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European stocks steady amid Biden stimulus doubts

By AFP - Jan 18,2021 - Last updated at Jan 18,2021

LONDON — European stock markets steadied on Monday amid doubts over the passage of US President-elect Joe Biden's flagship stimulus policy.

Nearing the half-way mark, London's benchmark FTSE 100 index was down 0.3 per cent, Paris flatlined and Frankfurt added 0.2 per cent.

Asia mostly closed lower following a recent rally, though Hong Kong and Shanghai rose on data showing China's economy expanded a forecast-beating 2.3 per cent last year.

While the reading was the weakest in four decades, it showed growth was picking up again after a devastating start to 2020 as swathes of the country were shut down to contain the deadly coronavirus.

The dollar traded mixed, Bitcoin held steady and oil prices declined, while most US markets were shut for Martin Luther King Jr Day.

Focus is turning to Biden's inauguration on Wednesday and hopes that his massive spending plan can get through Congress.


Stimulus concerns 


"European markets have stumbled into a new week, with Biden's stimulus promises doing little to help sentiment given doubts over just how much of that package will be approved in Congress," said Joshua Mahony, senior market analyst at online traders IG.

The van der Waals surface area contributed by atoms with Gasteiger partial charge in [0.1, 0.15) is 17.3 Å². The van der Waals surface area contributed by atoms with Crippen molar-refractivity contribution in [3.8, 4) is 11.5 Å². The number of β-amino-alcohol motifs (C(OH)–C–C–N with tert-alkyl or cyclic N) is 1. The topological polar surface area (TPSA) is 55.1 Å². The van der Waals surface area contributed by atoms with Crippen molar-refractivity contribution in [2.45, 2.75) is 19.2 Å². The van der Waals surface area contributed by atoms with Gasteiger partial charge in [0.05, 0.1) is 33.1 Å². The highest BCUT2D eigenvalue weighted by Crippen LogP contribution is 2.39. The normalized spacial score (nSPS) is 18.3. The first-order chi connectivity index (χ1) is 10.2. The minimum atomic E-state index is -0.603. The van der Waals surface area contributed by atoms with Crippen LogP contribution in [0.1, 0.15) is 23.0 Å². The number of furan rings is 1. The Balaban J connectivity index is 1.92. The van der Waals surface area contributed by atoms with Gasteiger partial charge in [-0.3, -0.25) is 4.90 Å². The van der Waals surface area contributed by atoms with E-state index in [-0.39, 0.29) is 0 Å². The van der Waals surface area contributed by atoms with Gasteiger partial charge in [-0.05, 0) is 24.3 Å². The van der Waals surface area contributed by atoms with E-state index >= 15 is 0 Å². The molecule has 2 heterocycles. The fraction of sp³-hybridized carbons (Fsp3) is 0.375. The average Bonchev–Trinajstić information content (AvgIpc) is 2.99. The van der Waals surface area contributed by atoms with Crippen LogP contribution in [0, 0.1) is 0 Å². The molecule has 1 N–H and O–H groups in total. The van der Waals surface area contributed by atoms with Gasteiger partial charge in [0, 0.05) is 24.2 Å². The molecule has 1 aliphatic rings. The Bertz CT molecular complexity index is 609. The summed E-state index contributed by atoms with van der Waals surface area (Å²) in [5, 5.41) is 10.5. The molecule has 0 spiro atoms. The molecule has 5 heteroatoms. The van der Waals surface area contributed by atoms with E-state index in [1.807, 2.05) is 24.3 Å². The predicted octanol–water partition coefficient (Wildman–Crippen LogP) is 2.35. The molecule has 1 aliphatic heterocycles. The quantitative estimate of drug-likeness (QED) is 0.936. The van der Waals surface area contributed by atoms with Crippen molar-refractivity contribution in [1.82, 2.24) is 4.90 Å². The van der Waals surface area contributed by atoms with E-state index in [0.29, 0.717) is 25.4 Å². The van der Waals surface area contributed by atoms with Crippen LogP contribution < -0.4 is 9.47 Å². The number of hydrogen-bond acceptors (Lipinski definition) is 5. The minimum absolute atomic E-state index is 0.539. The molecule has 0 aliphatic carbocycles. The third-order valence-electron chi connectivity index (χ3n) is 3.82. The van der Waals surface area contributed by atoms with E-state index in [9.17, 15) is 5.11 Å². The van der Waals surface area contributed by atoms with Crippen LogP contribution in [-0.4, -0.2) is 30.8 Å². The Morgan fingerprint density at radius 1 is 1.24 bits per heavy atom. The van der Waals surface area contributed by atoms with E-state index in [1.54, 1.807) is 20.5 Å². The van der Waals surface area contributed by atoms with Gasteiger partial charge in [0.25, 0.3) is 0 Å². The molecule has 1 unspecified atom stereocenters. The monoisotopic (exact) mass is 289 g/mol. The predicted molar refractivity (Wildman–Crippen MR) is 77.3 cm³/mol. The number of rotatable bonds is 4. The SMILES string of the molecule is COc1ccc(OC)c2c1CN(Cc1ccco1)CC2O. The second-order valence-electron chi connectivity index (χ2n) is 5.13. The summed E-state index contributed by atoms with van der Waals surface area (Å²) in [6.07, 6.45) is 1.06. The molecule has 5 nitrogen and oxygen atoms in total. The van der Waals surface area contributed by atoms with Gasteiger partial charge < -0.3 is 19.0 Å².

"With the US markets closed for Martin Luther King day, today provides a gentle entry into a week that will be dominated by the US.”

"While US trading activity minimised today, speculation over whether Biden will be able to garner enough support to pass his full stimulus package remain a key concern for markets," Mahony added.

While broadly welcomed on trading floors, Biden's $1.9 trillion stimulus proposal was unable to fuel fresh gains with the spending spree largely priced in.

Concern about a frightening spike in new virus cases was also keeping a lid on buying sentiment as governments are forced to impose fresh lockdowns while battling to roll out vaccines.

On the corporate front, shares in French supermarket Carrefour tanked 5.5 per cent to 15.69 euros after Canadian convenience store chain Couche-Tard dropped a mega takeover bid.

Elsewhere, newly-created European carmaker Stellantis motored its way Monday onto the Paris and Milan stock exchanges.

Stellantis — created by the merger of France's PSA and US-Italian rival Fiat Chrysler — is the world's fourth-biggest automaker by volume.

Its brands include Peugeot, Citroen, Fiat, Chrysler, Jeep, Alfa Romeo and Maserati.

On Monday, its shares gained 4.41 per cent to 13.44 euros in Paris in midday trades, and were 6.87 per cent higher at 13.43 euros in Milan. The group will make its New York stock market debut on Tuesday.

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